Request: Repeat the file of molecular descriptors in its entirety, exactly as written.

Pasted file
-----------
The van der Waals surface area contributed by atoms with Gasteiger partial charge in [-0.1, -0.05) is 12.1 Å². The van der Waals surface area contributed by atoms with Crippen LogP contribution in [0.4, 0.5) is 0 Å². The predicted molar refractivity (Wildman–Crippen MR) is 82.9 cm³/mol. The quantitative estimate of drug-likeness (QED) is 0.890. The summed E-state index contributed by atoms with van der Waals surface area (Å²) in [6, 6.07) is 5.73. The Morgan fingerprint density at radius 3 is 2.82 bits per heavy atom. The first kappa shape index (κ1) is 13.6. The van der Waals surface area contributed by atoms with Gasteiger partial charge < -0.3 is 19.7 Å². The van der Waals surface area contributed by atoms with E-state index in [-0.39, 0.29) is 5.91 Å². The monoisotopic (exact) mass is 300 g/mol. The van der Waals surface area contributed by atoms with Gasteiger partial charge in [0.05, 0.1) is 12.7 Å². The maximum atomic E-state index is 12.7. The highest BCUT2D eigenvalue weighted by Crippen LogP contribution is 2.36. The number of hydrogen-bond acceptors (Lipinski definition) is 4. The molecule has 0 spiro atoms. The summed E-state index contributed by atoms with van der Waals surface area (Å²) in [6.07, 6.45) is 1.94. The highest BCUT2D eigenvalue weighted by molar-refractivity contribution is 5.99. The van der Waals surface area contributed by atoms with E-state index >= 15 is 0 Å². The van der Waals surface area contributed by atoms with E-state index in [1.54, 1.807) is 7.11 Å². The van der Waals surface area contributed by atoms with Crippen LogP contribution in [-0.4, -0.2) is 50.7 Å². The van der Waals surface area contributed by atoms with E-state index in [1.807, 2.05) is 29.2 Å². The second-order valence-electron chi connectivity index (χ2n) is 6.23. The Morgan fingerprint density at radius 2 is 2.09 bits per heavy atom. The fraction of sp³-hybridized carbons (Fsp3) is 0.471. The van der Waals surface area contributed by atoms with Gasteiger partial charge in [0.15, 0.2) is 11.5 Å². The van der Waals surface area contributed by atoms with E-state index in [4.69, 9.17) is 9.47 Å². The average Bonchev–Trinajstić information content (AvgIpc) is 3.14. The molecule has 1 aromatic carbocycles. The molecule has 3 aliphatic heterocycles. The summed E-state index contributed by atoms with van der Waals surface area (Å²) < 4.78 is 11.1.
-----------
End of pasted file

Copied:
The van der Waals surface area contributed by atoms with Gasteiger partial charge in [-0.1, -0.05) is 12.1 Å². The van der Waals surface area contributed by atoms with Crippen LogP contribution in [0.4, 0.5) is 0 Å². The predicted molar refractivity (Wildman–Crippen MR) is 82.9 cm³/mol. The quantitative estimate of drug-likeness (QED) is 0.890. The summed E-state index contributed by atoms with van der Waals surface area (Å²) in [6, 6.07) is 5.73. The Morgan fingerprint density at radius 3 is 2.82 bits per heavy atom. The first kappa shape index (κ1) is 13.6. The van der Waals surface area contributed by atoms with Gasteiger partial charge < -0.3 is 19.7 Å². The van der Waals surface area contributed by atoms with E-state index in [-0.39, 0.29) is 5.91 Å². The monoisotopic (exact) mass is 300 g/mol. The van der Waals surface area contributed by atoms with Gasteiger partial charge in [0.05, 0.1) is 12.7 Å². The maximum atomic E-state index is 12.7. The highest BCUT2D eigenvalue weighted by Crippen LogP contribution is 2.36. The number of hydrogen-bond acceptors (Lipinski definition) is 4. The molecule has 0 spiro atoms. The summed E-state index contributed by atoms with van der Waals surface area (Å²) in [6.07, 6.45) is 1.94. The highest BCUT2D eigenvalue weighted by molar-refractivity contribution is 5.99. The van der Waals surface area contributed by atoms with E-state index >= 15 is 0 Å². The van der Waals surface area contributed by atoms with E-state index in [1.54, 1.807) is 7.11 Å². The van der Waals surface area contributed by atoms with Crippen LogP contribution in [-0.4, -0.2) is 50.7 Å². The van der Waals surface area contributed by atoms with E-state index in [1.807, 2.05) is 29.2 Å². The second-order valence-electron chi connectivity index (χ2n) is 6.23. The Morgan fingerprint density at radius 2 is 2.09 bits per heavy atom. The fraction of sp³-hybridized carbons (Fsp3) is 0.471. The van der Waals surface area contributed by atoms with Gasteiger partial charge in [0.15, 0.2) is 11.5 Å². The van der Waals surface area contributed by atoms with E-state index in [4.69, 9.17) is 9.47 Å². The average Bonchev–Trinajstić information content (AvgIpc) is 3.14. The molecule has 1 aromatic carbocycles. The molecule has 3 aliphatic heterocycles. The summed E-state index contributed by atoms with van der Waals surface area (Å²) < 4.78 is 11.1.